Flandre said...

I haven't see the third one eat yet. It's sad, because I was hopeful all three would really make it.

Michael said...

Wow, this is amazing. We’ve been watching since Saturday and the two older eaglets have grown quit a bit in a week.

Dick said...

http://www.youtube.com/watch?v=hecXupPpE9o&feature=player_embedded

Watch this great video on the Eagle catching fish. It is really a great clip just copy & paste the link. They are really graceful even doing this.

Lorna Engwall said...

I love watching the eagles and have named the parents Ed & Corah in honor of their nesting location. I have not thought of names for the eaglets, yet. I do get very upset when the oldest one attacks the younger ones viciously. I hope they all survive!

Selina said...

Notice how the biggest eaglet is now attacking the smaller ones when they are moving near him/her and he can see their faces (more specifically, eyes?). So they put their heads down and quit moving. I think the big one will be the only one to survive, unfortunately.

Lorna Engwall said...

I have given the eagles the names of "Ed & Corah" in honor of their nesting location. I love watching them and their babies. However, I am very upset by the vicious attacks of the oldest eaglet on the younger ones. I sure hope they all survive! Thank you for this wonderful project.

Diane said...

I have heard that the eaglets stay with their parents for up to a year or more in order to learn how to hunt. Does anyone hav information on this?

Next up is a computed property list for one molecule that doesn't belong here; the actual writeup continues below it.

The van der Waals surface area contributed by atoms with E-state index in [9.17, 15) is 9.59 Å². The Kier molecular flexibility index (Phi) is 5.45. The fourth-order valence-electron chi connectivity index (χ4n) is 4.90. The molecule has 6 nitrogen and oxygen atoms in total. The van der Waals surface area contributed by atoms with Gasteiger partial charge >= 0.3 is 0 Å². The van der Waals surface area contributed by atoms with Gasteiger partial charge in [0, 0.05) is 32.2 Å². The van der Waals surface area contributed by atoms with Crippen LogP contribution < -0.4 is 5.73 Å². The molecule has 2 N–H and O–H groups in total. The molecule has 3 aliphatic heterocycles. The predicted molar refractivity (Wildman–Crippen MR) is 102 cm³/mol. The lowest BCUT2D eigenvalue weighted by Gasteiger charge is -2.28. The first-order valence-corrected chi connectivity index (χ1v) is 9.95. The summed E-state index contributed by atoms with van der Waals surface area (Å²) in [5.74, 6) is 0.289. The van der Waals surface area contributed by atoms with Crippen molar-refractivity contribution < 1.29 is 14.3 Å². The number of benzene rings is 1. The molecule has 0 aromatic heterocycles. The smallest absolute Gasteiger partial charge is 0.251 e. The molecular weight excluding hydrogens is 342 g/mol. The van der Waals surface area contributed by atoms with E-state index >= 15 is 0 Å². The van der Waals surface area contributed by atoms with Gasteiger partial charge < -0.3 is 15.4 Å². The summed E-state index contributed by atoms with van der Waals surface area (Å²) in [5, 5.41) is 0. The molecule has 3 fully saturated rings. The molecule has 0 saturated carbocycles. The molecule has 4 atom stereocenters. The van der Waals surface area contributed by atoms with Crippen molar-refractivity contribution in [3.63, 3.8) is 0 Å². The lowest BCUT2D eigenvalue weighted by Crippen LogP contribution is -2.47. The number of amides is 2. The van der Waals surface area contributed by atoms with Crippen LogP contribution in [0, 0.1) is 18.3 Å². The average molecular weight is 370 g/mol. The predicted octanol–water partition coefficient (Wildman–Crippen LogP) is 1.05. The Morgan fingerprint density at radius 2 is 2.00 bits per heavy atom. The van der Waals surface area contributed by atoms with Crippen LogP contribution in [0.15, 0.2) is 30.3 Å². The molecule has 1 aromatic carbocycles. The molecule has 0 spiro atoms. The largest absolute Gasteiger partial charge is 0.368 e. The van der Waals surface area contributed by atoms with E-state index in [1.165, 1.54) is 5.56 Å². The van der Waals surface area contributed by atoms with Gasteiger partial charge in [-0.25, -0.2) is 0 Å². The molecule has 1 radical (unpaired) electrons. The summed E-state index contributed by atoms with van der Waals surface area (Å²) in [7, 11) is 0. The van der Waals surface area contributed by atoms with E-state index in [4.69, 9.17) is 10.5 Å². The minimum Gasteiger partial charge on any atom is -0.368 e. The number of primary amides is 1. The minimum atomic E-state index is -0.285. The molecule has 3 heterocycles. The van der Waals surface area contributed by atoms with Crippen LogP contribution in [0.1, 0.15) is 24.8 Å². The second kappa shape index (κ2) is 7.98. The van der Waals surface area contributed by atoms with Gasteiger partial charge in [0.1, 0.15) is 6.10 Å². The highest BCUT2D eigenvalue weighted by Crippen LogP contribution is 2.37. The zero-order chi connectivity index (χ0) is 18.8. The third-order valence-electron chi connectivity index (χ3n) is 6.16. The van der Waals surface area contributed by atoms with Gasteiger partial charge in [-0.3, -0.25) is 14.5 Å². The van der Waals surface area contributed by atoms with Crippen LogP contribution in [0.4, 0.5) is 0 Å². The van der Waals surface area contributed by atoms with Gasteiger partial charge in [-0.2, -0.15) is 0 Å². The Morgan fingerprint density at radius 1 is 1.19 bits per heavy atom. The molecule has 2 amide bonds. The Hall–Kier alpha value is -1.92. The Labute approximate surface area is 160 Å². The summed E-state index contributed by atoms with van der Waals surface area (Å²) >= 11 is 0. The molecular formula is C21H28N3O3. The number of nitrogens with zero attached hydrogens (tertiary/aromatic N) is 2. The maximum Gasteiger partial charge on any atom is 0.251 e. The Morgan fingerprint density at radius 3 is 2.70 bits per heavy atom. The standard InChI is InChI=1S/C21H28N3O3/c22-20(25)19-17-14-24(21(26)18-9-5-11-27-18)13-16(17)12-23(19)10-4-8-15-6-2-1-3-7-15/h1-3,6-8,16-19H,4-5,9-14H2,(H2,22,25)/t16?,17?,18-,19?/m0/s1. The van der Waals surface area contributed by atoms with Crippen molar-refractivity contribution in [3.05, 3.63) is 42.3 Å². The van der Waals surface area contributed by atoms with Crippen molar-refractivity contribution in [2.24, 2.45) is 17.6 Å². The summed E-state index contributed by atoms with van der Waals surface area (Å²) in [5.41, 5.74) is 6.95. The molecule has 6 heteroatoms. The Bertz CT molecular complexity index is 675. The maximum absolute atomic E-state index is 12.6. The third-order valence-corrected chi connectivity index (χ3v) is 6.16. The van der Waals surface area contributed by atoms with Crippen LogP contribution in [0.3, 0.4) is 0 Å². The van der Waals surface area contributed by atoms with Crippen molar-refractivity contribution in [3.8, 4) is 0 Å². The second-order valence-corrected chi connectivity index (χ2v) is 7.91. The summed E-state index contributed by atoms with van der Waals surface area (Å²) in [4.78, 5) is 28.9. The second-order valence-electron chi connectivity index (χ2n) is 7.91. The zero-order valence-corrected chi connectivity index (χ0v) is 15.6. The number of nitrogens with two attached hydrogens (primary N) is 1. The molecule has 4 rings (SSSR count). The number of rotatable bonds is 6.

Don said...

I only see 2 eaglets but i thought 3 hatched???

Don said...

i only see 2 eaglets but i thought 3 hatched?

dkostuk said...

There are 3. One tends to stay under the parent most of the time. I think it is the youngest one.

Michelle said...

YES! I noticed that the biggest eaglet has been picking on the 2 smaller eaglets. Once it attacked the parent. Starting young, I see.

Joan Rood said...

In answer to a question regarding the 'freshness' of the eagle's prey--I learned at the International Eagle Center in Wabasha, MN, that bald eagles are opportunists. If there is road kill available, they'll snatch that up before launching on a fishing or rodent expedition.

How about 'Hewey, Dewey, and Lewey' for the eaglets, even tho' we don't know their gender... I love the idea of 'Ed & Corah'...

Kim Weyhrich said...

I would love to know what kind of food is brought to the nest each day. Can we get a little lower view of the nest so we can see what they are feedinn each day? Comments would be great too.

Frankie said...

Been watching for the last hour and when she got up to stretch I saw 3 eaglets. The one in the rear seems lethargic though. Maybe it is an age difference.

Kim Weyhrich said...

I loved seeing the different meals that were brought to nest each day in the early videos. What meals are delivered now that the eagleets are bigger/older?

Angel Bear said...

I am hooked, every day, all day.

minou9 said...

After watching the feeding just now, I was sooo wanting to see the little one get some food. That one eaglet is a real hog! Must be a boy with that bottomless pit of a stomach! LOL After seeing the youngest one actually get a bite or two, I was standing up, whooping with my fists in the air (like scoring a touchdown or something!)... I know only too well how competitive it can be with two or three eaglets, especially since there will always be a difference in size/age... What a show! :)